RARE Daily

SpliceBio and Spark Collaborate to Develop a Gene Therapy Targeting an Inherited Retinal Disease

October 17, 2023

Rare Daily Staff

Genetic medicines biotech SpliceBio signed an exclusive collaboration and licensing agreement with Spark Therapeutics to utilize SpliceBio’s proprietary protein splicing platform to develop a gene therapy for an undisclosed inherited retinal disease.

Under the terms of the agreement, SpliceBio and Spark will conduct a research collaboration utilizing SpliceBio’s proprietary Protein Splicing platform, which offers the potential to address diseases that currently cannot be treated with gene therapies because the necessary gene is too large to be delivered by adeno-associated virus (AAV) vectors. Spark will have exclusive worldwide rights to develop, manufacture, and commercialize a gene therapy arising from this research collaboration targeting an undisclosed inherited retinal disease. SpliceBio will be eligible to receive upfront, opt-in and milestone payments up to $216 million and royalties on net sales.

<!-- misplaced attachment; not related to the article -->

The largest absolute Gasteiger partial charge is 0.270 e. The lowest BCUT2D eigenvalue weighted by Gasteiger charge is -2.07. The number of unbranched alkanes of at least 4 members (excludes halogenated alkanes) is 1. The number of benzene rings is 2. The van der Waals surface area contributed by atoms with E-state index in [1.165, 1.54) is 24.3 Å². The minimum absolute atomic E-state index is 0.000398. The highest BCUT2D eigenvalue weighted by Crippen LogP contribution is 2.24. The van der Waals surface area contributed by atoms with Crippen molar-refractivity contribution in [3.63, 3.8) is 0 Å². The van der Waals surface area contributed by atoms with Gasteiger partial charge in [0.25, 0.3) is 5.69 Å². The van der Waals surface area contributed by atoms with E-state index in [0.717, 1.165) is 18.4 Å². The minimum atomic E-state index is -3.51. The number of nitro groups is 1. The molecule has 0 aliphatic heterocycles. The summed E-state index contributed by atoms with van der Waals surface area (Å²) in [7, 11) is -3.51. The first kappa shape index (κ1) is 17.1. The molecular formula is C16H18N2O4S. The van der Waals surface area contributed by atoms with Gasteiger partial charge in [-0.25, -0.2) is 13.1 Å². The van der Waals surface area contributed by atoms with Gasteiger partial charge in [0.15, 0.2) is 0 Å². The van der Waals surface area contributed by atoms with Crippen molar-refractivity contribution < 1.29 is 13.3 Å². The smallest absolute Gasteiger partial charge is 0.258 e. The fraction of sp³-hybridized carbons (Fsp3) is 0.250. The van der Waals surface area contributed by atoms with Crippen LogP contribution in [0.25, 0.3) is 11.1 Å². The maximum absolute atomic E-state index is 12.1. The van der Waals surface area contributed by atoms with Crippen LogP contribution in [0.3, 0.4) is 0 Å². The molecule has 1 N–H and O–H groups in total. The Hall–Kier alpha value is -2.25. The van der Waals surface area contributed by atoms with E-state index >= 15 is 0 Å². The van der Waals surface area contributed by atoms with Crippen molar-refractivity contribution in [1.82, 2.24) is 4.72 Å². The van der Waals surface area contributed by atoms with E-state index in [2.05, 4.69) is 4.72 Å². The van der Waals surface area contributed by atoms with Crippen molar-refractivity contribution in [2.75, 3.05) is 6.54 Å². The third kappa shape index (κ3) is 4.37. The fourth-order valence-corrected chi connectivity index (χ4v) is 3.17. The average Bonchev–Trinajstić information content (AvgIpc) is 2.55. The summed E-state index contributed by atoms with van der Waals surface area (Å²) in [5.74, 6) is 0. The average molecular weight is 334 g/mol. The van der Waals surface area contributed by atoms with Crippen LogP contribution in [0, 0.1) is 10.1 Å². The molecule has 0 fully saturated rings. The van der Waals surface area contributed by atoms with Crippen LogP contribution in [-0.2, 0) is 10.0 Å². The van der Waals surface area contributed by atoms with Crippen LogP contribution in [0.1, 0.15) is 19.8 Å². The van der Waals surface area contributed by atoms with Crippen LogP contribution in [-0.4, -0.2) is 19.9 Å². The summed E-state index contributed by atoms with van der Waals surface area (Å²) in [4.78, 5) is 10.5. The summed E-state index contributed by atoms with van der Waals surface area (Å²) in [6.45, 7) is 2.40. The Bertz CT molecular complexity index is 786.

“This research collaboration and license agreement is an opportunity to develop a novel gene therapy in an area of high unmet medical need,” said Miquel Vila-Perelló, CEO and co-founder of SpliceBio. “In addition to the Spark collaboration, we continue to develop our lead program in Stargardt disease and further build our capabilities and pipeline of wholly owned gene therapy programs to develop life-changing therapies for patients in need.”

Federico Mingozzi, chief scientific and technology officer of Spark Therapeutics, which is a subsidiary of Roche, said that the company’s gene therapy Luxturna demonstrated the impact gene therapies can have on the lives of patients with inherited retinal disease, but that there are many more people still in need of treatment options.

“With our complementary capabilities, combined deep technical knowledge and SpliceBio’s impressive protein splicing platform we hope to make further progress in the treatment of inherited retinal diseases, bringing new gene therapies into the clinic and to commercial availability,” he said.





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